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article imageNew Study Shows Increased Nitrate Levels in Lake Superior

By Bob Ewing     Jun 7, 2007 in Environment
New study says that Lake Superior water may eventually become unsafe to drink, however, this study can act as an early warning which may prevent future problems. Pay attention now, avert disaster later.
A study that was funded by the National Science Foundation (NSF) and published online in the Geophysical Research Letters journal indicates that nitrate levels which have been increasing steadily over the past century continue to rise and may one day reach a point where the water will be considered unsafe to drink.
The study was conducted by University of Minnesota (UMN) researchers and found that the Lake’s nitrate levels, are 2.7 percent of the way to make the water unfit to drink. Researchers are, as yet, unable to predict when the water may reach unsafe levels because the possible causes of the nitrate rise are complex and difficult to determine.
While there is still considerable time before anyone needs to be alarmed about these situations, it is important because Lake Superior contains 10 percent of the Earth's supply of surface fresh water.
While nitrate exposure is fairly common, in small amounts, through eating fruits and vegetables, nitrate contamination of drinking water can expose people to harmful levels. Oxygen levels in the blood may be reduced though too much nitrate consumption and this poses a risk to infants and children or adults with lung or cardiovascular disease. In addition, excessive nitrate consumption over time may cause cancer.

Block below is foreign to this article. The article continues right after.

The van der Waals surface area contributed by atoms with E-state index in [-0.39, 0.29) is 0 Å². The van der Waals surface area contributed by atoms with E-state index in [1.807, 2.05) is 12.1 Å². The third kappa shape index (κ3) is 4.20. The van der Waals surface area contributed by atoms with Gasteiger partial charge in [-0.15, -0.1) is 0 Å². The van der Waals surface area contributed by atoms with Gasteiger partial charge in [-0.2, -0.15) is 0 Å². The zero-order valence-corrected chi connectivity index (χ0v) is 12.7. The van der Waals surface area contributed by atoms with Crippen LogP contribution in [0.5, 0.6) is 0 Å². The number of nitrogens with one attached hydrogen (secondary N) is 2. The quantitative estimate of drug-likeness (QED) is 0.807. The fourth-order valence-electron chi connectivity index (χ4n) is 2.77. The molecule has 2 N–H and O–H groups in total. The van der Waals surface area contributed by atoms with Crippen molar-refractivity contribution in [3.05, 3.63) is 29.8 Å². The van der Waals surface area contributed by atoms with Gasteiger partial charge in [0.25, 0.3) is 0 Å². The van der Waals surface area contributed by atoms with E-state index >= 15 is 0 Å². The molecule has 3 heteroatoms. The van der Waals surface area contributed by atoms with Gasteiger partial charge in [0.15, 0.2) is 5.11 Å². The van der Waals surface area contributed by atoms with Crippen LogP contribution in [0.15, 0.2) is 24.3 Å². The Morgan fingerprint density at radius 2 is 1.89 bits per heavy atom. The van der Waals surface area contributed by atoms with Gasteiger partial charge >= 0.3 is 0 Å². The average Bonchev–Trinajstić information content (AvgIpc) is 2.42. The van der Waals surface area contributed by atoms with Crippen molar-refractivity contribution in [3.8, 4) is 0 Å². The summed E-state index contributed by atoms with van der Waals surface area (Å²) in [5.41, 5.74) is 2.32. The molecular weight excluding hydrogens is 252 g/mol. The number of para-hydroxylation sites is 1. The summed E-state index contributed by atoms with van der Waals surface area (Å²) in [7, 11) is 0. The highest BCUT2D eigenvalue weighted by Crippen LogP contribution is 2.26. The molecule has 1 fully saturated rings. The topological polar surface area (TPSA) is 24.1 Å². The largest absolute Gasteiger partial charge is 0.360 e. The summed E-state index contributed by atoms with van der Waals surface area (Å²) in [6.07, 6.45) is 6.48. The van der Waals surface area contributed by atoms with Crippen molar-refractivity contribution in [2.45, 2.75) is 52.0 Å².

Nitrate is a compound that is made from nitrogen and oxygen and is a component of agricultural fertilizers and is generated by fossil fuel combustion. Nitrate in Lake Superior has increased about five-fold since the earliest measurements in 1906.
Nitrate levels may have increased as our use of fossil fuels and fertilizers have increased and decreased due to the effects of the Clean Air Act of 1972, according to Robert Sterner, a limnologist at UMN and the study’s lead author.
"We're still a long way from drinking water advisories based on nitrate for Lake Superior, but it's not too early to give this situation more attention," Sterner says. "We cannot easily or quickly reverse trends in this enormous lake."This study of Lake Superior tells us that if we ignore results of basic research on lakes and the changing biochemistry of their waters, we do so at our own peril," says Don Rice, director of NSF's chemical oceanography program, which funded the research.Lake Superior is vast and this fact means that the Lake registers change slowly and converts other forms of nitrogen within the lake--in decaying plant matter and sewage--into nitrate.
If we consider this an early warning, perhaps a very early warning of what may happen and continue to monitor developments we may be able to avoid any problems with the water supply from one of our Great lakes.
More about Lake superior, Nitrate, Rise
 
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